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2.6: Audience

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    133612
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    No writing happens in a vacuum.\(^{29}\) Writing, as a communicative activity, is made for an audience of readers. In practice, how readers interpret writing has far less to do with passive decoding or reception of a message developed by someone else. Reading is itself a constructive act—quite literally, reading is meaning making. From the perspective of the reader, then, being a part of an audience has power. Much of that power lies in the ways readers infer an author’s voice into a text.

    Suppose, for example, that you receive a love letter. You would likely interpret this letter differently depending on what you know about its author. If the love letter comes from your partner, you might cobble together memories of the author’s familiar expressions, knowledge of the author’s manners of language use, and even particular moments in the history of your relationship that imbue your reading of the letter with what you think the author’s motives are. On the other hand, if your love letter is written by a secret admirer, you might find the whole notion of this letter awkward, flattering, intriguing, or intrusive. With this unknown author, you have less to go on to determine what the letter means, and with the knowledge you’re lacking, the author’s voice is distant, even inappropriate.

    FAQ When Thinking About Audience\(^{30}\)

    Questions:

    DESCRIPTION OF WHAT I WOULD LIKE TO DO AS A CAREER.

    AUDIENCE: 20-SOMETHINGS.

    While I do love teaching and will have my master’s degree this May in English Composition, I think I may want to try out Journalism as a part-time endeavor. Right now, I am: teaching three classes of English Composition 120 at NDSU, teaching two night classes at Aaker’s College, and working as the Opinion Editor of NDSU’s school newspaper, The Spectrum. Working and writing at The Spectrum has sparked a different type of writing in me. I would like to continue to teach, but I would also love to work for a magazine or newspaper as an Opinion Columnist, Fashion Columnist, or Features Columnist. Either one of these positions, I think, would really open up the side of my head that isn’t use in academic writing. Journalist writing can be more playful, and I have many more readers of this type of writing than I will, say, for my sixty-page thesis paper.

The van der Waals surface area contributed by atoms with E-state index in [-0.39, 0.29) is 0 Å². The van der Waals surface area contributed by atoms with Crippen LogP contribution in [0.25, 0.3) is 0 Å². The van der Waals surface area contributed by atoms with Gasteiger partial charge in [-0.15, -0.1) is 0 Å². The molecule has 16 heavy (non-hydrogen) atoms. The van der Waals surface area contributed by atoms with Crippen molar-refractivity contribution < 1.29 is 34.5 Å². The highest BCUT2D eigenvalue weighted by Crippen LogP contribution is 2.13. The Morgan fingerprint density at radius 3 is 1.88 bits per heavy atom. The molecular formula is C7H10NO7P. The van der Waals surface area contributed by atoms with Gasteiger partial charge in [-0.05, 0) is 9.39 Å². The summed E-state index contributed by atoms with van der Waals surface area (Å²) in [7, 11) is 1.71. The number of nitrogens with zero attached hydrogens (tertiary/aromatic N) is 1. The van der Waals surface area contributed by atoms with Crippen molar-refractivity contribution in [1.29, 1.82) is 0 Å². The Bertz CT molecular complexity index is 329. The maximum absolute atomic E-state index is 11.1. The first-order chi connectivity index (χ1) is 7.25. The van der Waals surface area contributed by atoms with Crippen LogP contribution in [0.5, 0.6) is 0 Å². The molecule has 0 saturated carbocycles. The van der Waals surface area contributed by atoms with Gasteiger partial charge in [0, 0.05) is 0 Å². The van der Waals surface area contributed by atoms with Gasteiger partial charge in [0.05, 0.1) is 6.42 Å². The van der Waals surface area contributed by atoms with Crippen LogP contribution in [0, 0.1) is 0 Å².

DESCRIPTION OF WHAT I WOULD LIKE TO DO AS A CAREER.

    AUDIENCE: KIDS AROUND THE AGE OF 10.

    Right now, I am a teacher. I think I will always be a teacher, but I would like to write for a magazine or newspaper. Have you read a newspaper or magazine before? I would like to write words for something like that. I could write about where to go shopping for pink pants. I could write about movies like The Incredibles or Shrek. They are both almost the same because they deal with words. One kind is on paper, and the other kind is by helping people talk better and write bigger words.

    DESCRIPTION OF WHAT I WOULD LIKE TO DO AS A CAREER.

    AUDIENCE: MY GRANDPARENTS.

    As you know, teachers don’t make too much these days. If I were to teach in Minnesota, I think I could make a decent living, but I do like living in Fargo. If I stay in North Dakota or end up at a lower-paying school in the lakes area of Minnesota, I think I would like to find a part-time job as a journalist for a small newspaper or local magazine. I really enjoy being the Opinion Editor of The Spectrum this last year at NDSU, so I have some experience being a journalist. Since I wrote for the Opinion page, I would probably do that again, but I would be open to working on a Features story or being a Fashion Guru as well. Writing for a newspaper or magazine while I teach will expand my writing capabilities while also bringing in extra money too.

    Questions:

     


    \(^{29}\)Snippet from = Thomas, Patrick. “Writers Must Develop a Strong, Original Voice.” .” Bad Ideas About Writing. Edited by Cheryl E. Ball and Drew M. Loewe. Morgantown, WV: West Virginia University Libraries, Digital Publishing Institute, 2017. CC-BY.

    \(^{30}\)Questions taken from a longer piece by: Jory, Justin. “A Word About Audience.” Open English at Salt Lake Community College. 01 Aug 2016. https://openenglishatslcc.pressbooks...pter/audience/ Open English @ SLCC by SLCC English Department is licensed under CC-BY-NC, except where otherwise noted.

     


    This page titled 2.6: Audience is shared under a CC BY-NC-SA 4.0 license and was authored, remixed, and/or curated by Sybil Priebe (Independent Published) via source content that was edited to the style and standards of the LibreTexts platform; a detailed edit history is available upon request.